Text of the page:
Mentoring has existed as part of Ball State’s DNA for many years. From faculty-student research mentorships to the Honors College peer mentoring program of 30 years—mentoring opportunities abound. In response to the University’s Destination 2040 strategic plan, the Ball State Alumni Council committed to making alumni-to-alumni mentoring a key priority. Today, mentoring programs are being developed in each college alongside well-established, vibrant programs such as the SOAR program within Miller College of Business and the True Cardinal Mentoring program for football alumni and current players. 

Recently, the Top 100 Mentoring Program was established alongside the Top 100 Student Awards—a program established in 2021 that recognizes outstanding students who represent Beneficence inside and outside the classroom through academic excellence, campus leadership, and community impact. The mentoring program gives past Top 100 recipients the opportunity to be paired with a mentor based on their career interests and aspirations.

Top 100 awardee Clayton Coll, B.S. ‘22, has known since high school that he wanted to play for the NFL and then go to medical school. As a Ball State football student-athlete and graduate student, Clayton has found mentoring to be a valuable experience while navigating his career plans. Clayton, who has also participated in the True Cardinal football mentoring program, was paired with Ebonee Cooper Doblasse, B.S. ‘06, M.S. ‘10 as part of the Top 100 mentoring program. Both Ebonee and Clayton share similar academic backgrounds in biology and pre-medicine.  

Ebonee, a One Ball State Day ambassador and former board member of the Black Alumni Council, is thrilled to participate in the Top 100 Mentoring Program. For her, mentoring “has been quite a rewarding experience to be able to connect with a fellow alumni member and discuss his goals for the future.” Ebonee, too, had plans to pursue medical school after graduation. “I completed my bachelor’s and master’s degrees with the intention of becoming a medical doctor. While working for a medical scribe company, I was given the unique role to travel across the US, expanding their programs in many specialties. From this experience, I was exposed to clinical research, which led me to become a Clinical Trial Manager.”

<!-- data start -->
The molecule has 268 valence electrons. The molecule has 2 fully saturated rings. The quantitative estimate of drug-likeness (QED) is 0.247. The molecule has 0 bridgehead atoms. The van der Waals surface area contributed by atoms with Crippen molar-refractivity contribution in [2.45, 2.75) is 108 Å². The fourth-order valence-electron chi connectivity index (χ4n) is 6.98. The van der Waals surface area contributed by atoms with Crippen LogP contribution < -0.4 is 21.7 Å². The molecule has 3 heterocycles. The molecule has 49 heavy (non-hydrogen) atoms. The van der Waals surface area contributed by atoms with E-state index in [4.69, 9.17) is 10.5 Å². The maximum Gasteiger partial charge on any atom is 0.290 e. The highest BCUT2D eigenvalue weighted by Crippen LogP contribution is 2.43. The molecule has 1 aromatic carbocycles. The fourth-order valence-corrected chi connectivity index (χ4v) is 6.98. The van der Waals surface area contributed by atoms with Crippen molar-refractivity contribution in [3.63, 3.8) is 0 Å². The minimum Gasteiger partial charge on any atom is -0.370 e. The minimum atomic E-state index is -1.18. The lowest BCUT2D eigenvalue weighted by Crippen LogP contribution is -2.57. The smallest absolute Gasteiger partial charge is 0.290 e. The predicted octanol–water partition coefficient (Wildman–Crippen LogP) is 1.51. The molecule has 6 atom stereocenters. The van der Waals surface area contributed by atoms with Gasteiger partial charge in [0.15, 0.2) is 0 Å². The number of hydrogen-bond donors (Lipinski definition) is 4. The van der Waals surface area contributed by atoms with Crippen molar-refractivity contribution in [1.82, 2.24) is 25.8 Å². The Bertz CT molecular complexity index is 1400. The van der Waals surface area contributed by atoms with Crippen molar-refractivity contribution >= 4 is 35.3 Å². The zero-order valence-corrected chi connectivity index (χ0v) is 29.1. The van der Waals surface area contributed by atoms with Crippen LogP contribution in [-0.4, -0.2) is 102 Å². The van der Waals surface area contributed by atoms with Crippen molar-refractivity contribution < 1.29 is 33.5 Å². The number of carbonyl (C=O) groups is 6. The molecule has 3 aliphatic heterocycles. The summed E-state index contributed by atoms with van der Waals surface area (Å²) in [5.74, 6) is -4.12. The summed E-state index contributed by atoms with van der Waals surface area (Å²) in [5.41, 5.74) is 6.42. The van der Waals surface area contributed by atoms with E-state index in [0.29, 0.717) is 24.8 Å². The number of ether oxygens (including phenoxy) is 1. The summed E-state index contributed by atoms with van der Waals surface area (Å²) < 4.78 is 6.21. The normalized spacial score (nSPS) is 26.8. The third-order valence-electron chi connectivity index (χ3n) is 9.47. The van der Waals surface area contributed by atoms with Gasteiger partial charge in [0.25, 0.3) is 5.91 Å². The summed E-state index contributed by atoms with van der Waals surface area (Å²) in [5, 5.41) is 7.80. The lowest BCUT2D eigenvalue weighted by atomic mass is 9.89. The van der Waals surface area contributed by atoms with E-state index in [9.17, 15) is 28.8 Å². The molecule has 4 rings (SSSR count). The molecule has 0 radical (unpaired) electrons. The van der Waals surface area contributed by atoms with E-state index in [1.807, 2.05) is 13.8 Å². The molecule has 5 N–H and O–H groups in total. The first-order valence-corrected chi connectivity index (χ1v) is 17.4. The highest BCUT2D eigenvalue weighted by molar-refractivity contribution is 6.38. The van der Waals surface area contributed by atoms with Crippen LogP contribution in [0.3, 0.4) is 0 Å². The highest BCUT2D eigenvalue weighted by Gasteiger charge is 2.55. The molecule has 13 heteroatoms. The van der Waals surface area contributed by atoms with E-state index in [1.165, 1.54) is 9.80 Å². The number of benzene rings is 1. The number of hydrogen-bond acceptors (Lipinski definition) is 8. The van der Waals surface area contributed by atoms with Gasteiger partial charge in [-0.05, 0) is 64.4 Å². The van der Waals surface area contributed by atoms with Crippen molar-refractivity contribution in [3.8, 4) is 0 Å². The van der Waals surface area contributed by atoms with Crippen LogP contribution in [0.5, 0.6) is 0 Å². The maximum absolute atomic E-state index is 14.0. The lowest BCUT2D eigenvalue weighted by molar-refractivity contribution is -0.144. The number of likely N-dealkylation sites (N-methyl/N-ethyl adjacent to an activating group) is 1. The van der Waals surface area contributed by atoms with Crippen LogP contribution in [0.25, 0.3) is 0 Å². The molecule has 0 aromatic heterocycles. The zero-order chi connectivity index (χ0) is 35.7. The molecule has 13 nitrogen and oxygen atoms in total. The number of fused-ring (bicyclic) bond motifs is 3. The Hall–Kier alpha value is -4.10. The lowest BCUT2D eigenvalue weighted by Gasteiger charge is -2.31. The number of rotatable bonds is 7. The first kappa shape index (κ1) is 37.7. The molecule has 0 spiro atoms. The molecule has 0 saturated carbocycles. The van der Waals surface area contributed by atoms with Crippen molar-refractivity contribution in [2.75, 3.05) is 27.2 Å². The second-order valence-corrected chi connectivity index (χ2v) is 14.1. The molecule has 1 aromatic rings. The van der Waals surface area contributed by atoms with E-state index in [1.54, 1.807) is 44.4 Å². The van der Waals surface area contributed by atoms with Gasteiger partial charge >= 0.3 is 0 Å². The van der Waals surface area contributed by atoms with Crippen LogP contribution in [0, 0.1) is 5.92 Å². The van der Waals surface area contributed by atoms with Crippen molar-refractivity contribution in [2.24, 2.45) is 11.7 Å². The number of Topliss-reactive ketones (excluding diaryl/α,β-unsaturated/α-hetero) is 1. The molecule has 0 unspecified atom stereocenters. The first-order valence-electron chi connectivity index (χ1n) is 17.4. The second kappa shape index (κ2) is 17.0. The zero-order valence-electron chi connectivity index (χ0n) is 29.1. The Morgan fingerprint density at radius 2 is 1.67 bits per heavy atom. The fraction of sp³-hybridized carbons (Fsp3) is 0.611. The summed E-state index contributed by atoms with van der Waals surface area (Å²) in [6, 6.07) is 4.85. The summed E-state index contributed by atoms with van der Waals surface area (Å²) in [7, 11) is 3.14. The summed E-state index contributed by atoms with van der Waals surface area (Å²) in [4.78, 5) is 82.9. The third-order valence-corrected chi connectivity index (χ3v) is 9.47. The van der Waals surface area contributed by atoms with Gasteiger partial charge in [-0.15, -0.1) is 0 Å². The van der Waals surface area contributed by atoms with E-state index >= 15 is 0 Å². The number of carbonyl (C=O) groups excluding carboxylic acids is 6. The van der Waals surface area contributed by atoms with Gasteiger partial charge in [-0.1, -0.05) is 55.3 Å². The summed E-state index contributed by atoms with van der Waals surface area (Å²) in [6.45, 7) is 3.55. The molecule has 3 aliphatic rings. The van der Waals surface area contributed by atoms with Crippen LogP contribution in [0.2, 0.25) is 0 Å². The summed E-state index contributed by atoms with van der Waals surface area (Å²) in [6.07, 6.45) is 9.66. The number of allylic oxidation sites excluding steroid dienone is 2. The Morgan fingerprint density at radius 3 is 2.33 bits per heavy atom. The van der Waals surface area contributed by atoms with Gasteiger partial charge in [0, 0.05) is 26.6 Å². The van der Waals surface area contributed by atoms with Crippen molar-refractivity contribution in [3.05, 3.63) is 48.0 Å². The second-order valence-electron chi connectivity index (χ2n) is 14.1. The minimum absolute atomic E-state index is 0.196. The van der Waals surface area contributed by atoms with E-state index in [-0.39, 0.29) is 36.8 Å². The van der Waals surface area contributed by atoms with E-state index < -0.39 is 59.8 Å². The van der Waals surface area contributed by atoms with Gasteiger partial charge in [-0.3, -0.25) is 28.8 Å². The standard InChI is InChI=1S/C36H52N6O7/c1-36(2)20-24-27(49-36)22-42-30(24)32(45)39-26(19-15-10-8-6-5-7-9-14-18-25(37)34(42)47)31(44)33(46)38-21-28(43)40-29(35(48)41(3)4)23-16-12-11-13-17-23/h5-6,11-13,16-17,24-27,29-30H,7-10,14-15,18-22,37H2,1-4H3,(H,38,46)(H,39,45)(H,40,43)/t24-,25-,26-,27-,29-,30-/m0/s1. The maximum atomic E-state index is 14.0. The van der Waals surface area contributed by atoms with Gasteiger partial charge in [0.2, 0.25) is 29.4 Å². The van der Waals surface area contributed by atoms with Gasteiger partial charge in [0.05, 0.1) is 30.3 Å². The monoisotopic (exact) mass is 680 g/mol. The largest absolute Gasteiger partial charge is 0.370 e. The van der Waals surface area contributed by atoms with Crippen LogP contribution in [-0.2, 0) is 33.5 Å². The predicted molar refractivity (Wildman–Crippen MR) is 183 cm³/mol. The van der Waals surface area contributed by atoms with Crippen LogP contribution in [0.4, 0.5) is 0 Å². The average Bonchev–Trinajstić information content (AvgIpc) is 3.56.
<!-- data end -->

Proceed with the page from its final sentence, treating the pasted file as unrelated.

Clayton reflected on his mentoring experiences: “mentoring is important because my mentors have different perspectives on life that have added great value to my life, especially since they have been through similar experiences as me.” During their conversations together, Ebonee believes that “mentoring should be a safe space for the mentee to ask questions as they begin their careers. Being able to provide answers and life experiences that I wasn’t provided after graduating is an amazing opportunity to have.” 

As Clayton continues pursuing his goals, he’s learned that “sometimes life takes a different path than expected, and you should take it on with optimism because you may like it more than your original plan.” Of Clayton, Ebonee applauded his preparation and vision: “My mentee is probably more prepared for life than I ever was at that age. He knows what steps to take to achieve his goals and has a steady backup plan. He is able to state exactly what he wants from life. This is an important lesson we can all use.” 

Mentoring opportunities are available to all alumni through Cardinals Connect, the Ball State-only platform for alumni and students to connect with other graduates and potential employers—empowering them to expand their professional networks.   

To learn more about Cardinals Connect, visit 

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